At first it was vague and undirected - "a captivating thought, but unreflective". He then thought about how people who only talk about wine every day would behave if they only had themselves and the wine, "without the representation in society", reports Kauss. Wine, he says, is an instrument through which people position themselves in bourgeois society, a symbol of wealth and status, a myth. "Wine represents something, and something is represented with it. I wanted to deconstruct this myth of wine and explore the question of what happens when you take people out of the world and lock them up so that they are only thrown back on themselves and the others. How does their relationship to wine change under these circumstances?" Kauss cites Ingmar Bergman as a role model for this approach.

Wine as stage, status and world

You can also get to know the book and the author at readings - preferably at a winery. (Photo: U. Kauss)

At first, he "tinkered around in a notebook page by page". In the course of time, the characters took on more and more shape, and by now he knew them inside out. They are complete personalities, each with an individual history that is reflected in the plot of the book: the wine critic, for whom wine is a stage; the wine merchant, for whom wine means money and status; and the wine collector, who only knows the world through wine. And finally, the collector's former work colleague who, for the first time in his life, goes his own way, makes a decision and has to implement it. They are all fictional, but true to life and taken from everyday life. "You could know these people even if they have no real-life connection," says Kauss.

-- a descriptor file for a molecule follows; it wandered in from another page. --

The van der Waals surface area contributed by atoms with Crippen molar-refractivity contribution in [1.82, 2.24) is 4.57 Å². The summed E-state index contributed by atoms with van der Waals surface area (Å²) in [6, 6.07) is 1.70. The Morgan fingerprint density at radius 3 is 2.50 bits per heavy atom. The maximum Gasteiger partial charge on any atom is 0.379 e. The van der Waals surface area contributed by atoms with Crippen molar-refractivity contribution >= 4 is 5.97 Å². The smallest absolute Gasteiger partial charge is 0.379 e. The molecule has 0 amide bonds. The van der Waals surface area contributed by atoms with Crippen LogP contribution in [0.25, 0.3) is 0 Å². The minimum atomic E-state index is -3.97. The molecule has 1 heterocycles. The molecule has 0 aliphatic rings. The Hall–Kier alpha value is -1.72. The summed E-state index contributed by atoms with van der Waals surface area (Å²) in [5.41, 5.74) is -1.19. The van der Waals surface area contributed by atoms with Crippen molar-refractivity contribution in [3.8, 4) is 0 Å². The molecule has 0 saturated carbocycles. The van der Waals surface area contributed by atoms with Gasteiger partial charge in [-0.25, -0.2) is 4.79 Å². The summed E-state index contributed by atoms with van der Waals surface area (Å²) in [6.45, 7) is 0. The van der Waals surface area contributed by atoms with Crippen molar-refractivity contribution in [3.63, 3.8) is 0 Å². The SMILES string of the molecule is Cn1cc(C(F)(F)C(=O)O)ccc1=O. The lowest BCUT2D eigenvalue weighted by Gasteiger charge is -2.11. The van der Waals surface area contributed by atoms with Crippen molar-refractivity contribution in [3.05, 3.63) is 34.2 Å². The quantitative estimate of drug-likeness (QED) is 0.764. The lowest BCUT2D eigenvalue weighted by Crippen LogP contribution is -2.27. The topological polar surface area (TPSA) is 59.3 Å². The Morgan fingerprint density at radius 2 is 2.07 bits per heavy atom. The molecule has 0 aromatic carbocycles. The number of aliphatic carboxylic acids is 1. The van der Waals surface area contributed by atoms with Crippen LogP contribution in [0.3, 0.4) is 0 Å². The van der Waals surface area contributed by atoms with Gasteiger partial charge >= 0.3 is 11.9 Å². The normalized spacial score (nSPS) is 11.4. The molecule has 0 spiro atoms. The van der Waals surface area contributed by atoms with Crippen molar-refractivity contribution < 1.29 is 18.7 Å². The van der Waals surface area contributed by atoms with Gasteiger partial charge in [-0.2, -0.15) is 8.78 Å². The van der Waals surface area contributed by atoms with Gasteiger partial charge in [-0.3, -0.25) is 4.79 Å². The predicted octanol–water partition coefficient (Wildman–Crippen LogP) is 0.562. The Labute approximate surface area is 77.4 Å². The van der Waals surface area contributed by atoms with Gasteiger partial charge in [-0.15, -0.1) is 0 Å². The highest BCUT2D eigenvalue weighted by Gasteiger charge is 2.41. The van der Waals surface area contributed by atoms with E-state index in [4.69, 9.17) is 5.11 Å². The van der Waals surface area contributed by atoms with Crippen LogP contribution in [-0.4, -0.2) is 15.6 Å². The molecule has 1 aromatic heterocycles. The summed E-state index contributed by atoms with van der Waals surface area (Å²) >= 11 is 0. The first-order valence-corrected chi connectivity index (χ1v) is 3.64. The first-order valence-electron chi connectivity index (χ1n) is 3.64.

It is important to him that there are two levels in his novel: one below ground, where everything revolves around wine, and the other above ground, which has nothing to do with wine. In a way, this also reflects a tension in society. The book is Kauss' first work of this kind: "For 25 years I've made a living from writing, and for the first time I didn't think about target groups, I just wrote my own story." He found a publisher at Cocon-Verlag in Hanau, where Kauss was known as a non-fiction author and was very taken with his first work of fiction.

The book title shows a cork and red wine stains on a wooden plate, presumably on a table (as it also plays a role in the story). Kauss reveals that this accessory was from a 1988 Château Haut-Brion, which he had drunk himself. In general: How did he get the sensory impressions of the numerous valuable and rare wines described in the book? "Well, some wines I actually tasted myself," smiles Kauss, "but for the others I was helped by the extensive tasting notes of a wine collector I'm friends with."

"Wine or Not to Be" is a novel that takes you deep into the world of wine without overwhelming laymen. For this, not least - at the publisher's suggestion - there is a glossary at the end of the book that explains important terms and also the many exquisite wines. "Can do" is a favourite saying of the wine collector in the story. In a variation of this, however, "can be read" would be too weak a comment for the book: in fact, it should be read - to be well entertained and to learn a lot about wine and people at the same time.